“At this stage we are talking about the principle of talking,” Hamidzada said. “Everything will be within the framework of the constitution. We’re not going back on human rights; we’re not going back on women’s rights. We’re not returning to the days of the Taliban.”

Reports recently have surfaced of an impending deal with Mullah Abdul Salaam, a prominent Taliban and tribal leader in the south who commands hundreds of armed followers.

Britain’s Daily Telegraph newspaper said the deal would see Salaam and his fighters pledge support to the Afghan government and British troops stationed in the south. Hamidzada would not confirm the report but said, “Some figures are working on switching sides, and we are working closely to make it happen.”

What Karzai offers in return will be under close scrutiny. Human rights and other groups already have decried the involvement in government of former warlords and other leaders accused of wartime atrocities, and the lack of progress in holding such men to account.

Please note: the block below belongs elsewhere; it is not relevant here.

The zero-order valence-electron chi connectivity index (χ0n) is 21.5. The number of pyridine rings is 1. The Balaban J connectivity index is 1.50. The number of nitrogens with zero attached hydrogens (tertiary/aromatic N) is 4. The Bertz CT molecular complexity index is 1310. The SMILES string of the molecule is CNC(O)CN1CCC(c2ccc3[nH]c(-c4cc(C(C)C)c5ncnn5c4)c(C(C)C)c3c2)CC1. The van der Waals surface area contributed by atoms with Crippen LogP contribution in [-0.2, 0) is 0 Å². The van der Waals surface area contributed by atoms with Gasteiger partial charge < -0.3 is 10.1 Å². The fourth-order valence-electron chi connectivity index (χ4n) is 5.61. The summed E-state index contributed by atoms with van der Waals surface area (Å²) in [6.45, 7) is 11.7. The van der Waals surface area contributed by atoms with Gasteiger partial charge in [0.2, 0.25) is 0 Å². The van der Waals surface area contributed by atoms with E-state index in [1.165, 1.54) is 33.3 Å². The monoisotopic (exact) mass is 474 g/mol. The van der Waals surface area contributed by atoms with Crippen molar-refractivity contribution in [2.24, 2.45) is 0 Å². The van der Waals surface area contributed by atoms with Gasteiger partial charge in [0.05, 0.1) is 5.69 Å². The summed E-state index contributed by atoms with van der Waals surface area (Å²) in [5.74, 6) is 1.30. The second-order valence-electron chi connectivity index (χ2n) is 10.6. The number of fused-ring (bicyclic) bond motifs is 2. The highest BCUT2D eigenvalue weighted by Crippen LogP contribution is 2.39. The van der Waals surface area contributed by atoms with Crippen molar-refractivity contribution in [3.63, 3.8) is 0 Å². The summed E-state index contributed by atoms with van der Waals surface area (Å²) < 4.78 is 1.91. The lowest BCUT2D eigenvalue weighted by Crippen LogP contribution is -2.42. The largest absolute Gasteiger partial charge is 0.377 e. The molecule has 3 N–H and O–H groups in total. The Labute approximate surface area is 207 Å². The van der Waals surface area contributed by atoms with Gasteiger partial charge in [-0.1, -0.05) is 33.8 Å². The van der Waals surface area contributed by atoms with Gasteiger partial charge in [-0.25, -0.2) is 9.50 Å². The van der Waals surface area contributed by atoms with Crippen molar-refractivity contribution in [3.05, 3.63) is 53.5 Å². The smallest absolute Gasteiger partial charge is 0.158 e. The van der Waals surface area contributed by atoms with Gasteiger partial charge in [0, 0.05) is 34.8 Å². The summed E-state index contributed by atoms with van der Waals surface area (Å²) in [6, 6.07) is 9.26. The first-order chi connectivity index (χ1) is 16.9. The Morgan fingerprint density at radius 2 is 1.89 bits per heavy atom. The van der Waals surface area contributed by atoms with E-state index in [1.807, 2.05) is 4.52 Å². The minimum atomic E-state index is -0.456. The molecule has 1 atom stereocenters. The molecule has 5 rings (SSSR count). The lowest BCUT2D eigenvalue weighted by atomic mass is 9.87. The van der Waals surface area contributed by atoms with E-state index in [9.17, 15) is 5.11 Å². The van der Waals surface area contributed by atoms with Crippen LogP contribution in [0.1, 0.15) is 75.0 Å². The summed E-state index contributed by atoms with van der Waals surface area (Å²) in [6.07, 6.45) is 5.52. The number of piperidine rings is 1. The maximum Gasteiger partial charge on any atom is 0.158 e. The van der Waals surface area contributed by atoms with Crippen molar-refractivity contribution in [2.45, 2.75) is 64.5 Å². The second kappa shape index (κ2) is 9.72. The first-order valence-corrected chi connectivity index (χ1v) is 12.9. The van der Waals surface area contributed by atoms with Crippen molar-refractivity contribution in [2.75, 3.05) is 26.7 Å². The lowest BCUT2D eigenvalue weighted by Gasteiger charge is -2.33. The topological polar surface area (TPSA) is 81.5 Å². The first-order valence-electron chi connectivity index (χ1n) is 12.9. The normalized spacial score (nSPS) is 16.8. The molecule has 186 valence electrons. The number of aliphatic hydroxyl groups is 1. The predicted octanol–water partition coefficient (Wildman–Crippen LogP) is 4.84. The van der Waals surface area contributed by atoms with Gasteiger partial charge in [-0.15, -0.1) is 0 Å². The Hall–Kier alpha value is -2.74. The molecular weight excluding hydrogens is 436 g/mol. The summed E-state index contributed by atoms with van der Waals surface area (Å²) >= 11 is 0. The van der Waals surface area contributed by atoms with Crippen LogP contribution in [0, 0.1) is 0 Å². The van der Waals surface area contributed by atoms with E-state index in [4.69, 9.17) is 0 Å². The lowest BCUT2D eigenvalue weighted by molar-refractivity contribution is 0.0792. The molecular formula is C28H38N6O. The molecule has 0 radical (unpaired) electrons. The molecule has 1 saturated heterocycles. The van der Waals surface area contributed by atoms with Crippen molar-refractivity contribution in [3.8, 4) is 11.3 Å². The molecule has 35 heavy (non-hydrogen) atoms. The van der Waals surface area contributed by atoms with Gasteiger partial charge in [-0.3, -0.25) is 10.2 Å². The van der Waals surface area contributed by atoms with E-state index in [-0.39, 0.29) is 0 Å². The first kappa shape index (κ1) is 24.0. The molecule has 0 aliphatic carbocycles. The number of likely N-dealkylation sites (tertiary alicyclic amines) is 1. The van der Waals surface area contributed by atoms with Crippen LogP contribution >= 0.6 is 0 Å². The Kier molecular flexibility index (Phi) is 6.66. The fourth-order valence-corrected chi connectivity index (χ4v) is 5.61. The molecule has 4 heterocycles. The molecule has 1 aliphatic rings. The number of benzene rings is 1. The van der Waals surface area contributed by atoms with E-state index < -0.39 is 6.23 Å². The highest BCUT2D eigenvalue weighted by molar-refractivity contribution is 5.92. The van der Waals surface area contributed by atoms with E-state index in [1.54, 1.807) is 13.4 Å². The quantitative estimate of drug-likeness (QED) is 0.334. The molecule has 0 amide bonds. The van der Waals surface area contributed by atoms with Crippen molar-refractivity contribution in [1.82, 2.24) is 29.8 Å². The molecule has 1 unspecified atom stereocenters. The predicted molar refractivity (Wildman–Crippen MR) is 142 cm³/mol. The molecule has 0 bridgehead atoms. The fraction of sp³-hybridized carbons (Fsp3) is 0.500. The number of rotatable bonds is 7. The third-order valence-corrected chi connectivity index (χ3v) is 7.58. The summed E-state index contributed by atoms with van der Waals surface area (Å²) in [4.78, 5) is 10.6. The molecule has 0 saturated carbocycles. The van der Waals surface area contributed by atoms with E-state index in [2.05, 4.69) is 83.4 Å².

“All along, reconciliation in Afghanistan has been taken to mean pure amnesty,” said Joanna Nathan, an analyst with the International Crisis Group. “What a political solution has got to mean, rather than rewarding violent extremists at the top, is actually community-level reconciliation, reaching out to the disillusioned and disenchanted before they join such movements.”

The new buzz about possible negotiations with insurgents could actually undermine the government’s efforts to prevent more Afghans from linking up with the Taliban, analysts say.

“This public talk of talks is incredibly damaging,” Nathan said. “If you have a community right now in the deep south or the borderlands on the east thinking, ‘Do I stand up to the Taliban?’ why will they, if they think the international community or the government are going to negotiate with them anyway?”

The government’s calculations are influenced by domestic pressures. In a recent nationwide poll by the nonprofit Asia Foundation, Afghans ranked public security as the No. 1 problem facing the country, leapfrogging unemployment, which topped the survey last year.